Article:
Why Having Health Insurance Is Important
Having health insurance doesn’t always seem like a good deal, especially if you’re healthy and don’t plan on seeing the doctor much during the year. You may be tempted to skip out on coverage, choosing to pay the Obamacare penalty fine instead. But you should know that getting covered is an important tool in maintaining your overall quality of life as you age. From long-term cost savings to improving your longevity, here are just a few reasons why getting health insurance for 2017 is a good idea.
There’s a Fine in Place
You might think that the individual mandate, a key component of the Affordable Care Act, is history now that President Trump is in office. While Trump does seem bent on undermining the law as much as possible before replacing it with something else, the individual mandate is still in place. In 2017, you’ll pay the greater of $695 per uninsured adult and $347.50 per uninsured child in your household, or 2.5 percent of your family’s taxable income, if you don’t maintain coverage for the year. The fine is set to increase each year based on inflation. To avoid losing that money when you file your taxes, sign up for coverage before January 31.
Paying Now Could Save You Later
While health insurance can be costly, it’s nowhere near as expensive as what you’ll end up paying if you face a medical emergency. No one plans on getting sick, but medical crises can strike at any time, and the cost of medical care can be astronomical if you don’t have health insurance. Here are a few ways that health insurance can protect you from financial ruin:
- Health insurance plans cover the cost of essential benefits, including preventive care, which means that your doctor is more likely to spot problems early on. The sooner you get treatment for certain conditions, the less likely you’ll experience a full-blown emergency later in life.
- Major medical plans have an out-of-pocket spending cap. This is the most you’ll pay before your company covers all of your medical costs. It can be high, but it offers some relief, especially when hospital stays alone can costs tens of thousands of dollars.
A single accident that lands you in the hospital could leave you bankrupt if you don’t have health insurance. Let’s say that you break your leg on a family hiking trip, and you need surgery to repair it. The average cost to repair a broken leg via surgery if you don’t have health insurance is between $17,000 and $35,000. That doesn’t even include your surgeon’s fee and any extra services, like rehabilitation, prescription drugs or other costs associated with the accident. The bottom line is that most people can’t afford to pass on health insurance.
Even a High Deductible is Better Than Nothing
Some people avoid getting health insurance because they can only afford plans with high deductibles. Even if this is the case, you should still consider getting coverage. The higher the deductible, the lower your monthly premium will be. This makes affording health insurance easier for people with low incomes.
With higher deductibles, you will have to pay more out of pocket before your health insurance will cover medical costs, but it can still help you in the long run. Let’s suppose that you have a deductible of $6,000. This means that you’ll be responsible for paying $6,000 before your insurance company will jump in and pay its portion of medical costs. Most people don’t have $6,000 lying around, and it can be tough enough to need care without having to worry about money.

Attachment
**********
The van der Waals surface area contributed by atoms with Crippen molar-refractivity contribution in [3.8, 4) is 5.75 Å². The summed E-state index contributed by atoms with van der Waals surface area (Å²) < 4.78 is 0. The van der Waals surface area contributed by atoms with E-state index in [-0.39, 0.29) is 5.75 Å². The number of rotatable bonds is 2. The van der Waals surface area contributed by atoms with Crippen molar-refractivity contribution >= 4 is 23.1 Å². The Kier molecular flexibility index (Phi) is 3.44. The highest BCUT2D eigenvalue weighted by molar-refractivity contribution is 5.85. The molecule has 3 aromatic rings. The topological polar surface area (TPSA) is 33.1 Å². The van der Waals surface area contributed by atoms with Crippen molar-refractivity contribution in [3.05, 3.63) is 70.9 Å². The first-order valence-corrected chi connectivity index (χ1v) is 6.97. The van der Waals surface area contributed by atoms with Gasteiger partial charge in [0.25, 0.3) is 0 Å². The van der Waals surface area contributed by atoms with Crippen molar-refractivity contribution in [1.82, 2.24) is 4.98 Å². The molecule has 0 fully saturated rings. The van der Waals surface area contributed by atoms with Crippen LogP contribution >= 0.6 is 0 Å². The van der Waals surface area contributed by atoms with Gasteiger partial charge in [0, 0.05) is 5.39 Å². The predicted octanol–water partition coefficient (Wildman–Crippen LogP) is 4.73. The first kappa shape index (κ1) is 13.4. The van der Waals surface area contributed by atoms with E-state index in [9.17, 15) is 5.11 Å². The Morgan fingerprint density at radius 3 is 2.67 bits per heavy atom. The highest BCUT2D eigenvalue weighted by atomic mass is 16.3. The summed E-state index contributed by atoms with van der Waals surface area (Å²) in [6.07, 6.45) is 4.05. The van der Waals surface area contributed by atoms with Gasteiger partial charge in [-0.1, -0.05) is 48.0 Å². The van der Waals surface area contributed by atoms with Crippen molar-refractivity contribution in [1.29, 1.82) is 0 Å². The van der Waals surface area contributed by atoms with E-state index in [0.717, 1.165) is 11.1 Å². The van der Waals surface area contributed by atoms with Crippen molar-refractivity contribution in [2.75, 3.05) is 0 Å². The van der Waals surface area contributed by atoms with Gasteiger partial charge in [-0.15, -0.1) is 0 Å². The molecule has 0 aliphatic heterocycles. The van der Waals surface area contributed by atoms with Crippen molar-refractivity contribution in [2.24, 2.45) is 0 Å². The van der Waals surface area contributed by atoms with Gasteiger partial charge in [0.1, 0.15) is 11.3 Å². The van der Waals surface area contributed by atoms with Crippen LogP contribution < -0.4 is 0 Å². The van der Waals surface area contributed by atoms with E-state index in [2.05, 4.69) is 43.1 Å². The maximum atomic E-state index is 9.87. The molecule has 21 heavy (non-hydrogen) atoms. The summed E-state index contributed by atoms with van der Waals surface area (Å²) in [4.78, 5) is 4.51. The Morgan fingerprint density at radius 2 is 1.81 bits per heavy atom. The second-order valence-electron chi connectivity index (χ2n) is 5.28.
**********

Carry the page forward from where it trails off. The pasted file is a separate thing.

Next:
But consider that medical bills don’t have a cap for the uninsured. You could be billed $70,000 or more for back surgery, for instance, and that doesn’t include future services like physical therapy. Coming up with money to cover the deductible is typically easier than covering an entire hospital bill.
When determining how much you can afford to spend on health insurance, there are a few factors to consider. The first is the premium. Your premium is how much it costs on a monthly basis to pay for coverage. The higher your premium, the lower your deductible, and vice versa. Premiums are set up on a medal tier system under Obamacare, each with varying deductibles.
- Bronze: Covers about 60 percent of medical costs with an average deductible of $5,081.
- Silver: Covers about 70 percent of medical costs with an average deductible of $2,907.
- Gold: Covers about 80 percent of medical costs with an average deductible of $1,277.
- Platinum: Covers about 90 percent of medical costs with an average deductible of $347.
Studies show that people without health insurance are much more reluctant to go to the doctor for screenings and checkups, largely because upfront costs can be prohibitive for the average person’s budget.
But preventive car, like an annual wellness visit, is covered at no copay under ACA-compliant plans. What’s more, insurance companies are usually happy to pay for these kinds of services since preventive care is one of the best ways to avoid long hospital stays and excessive medical costs down the road. Keeping you healthy saves them money. Regardless of the metal tier type you purchase, any major medical plan is going to work to your advantage over the course of your life. Protect yourself and your family by getting coverage today.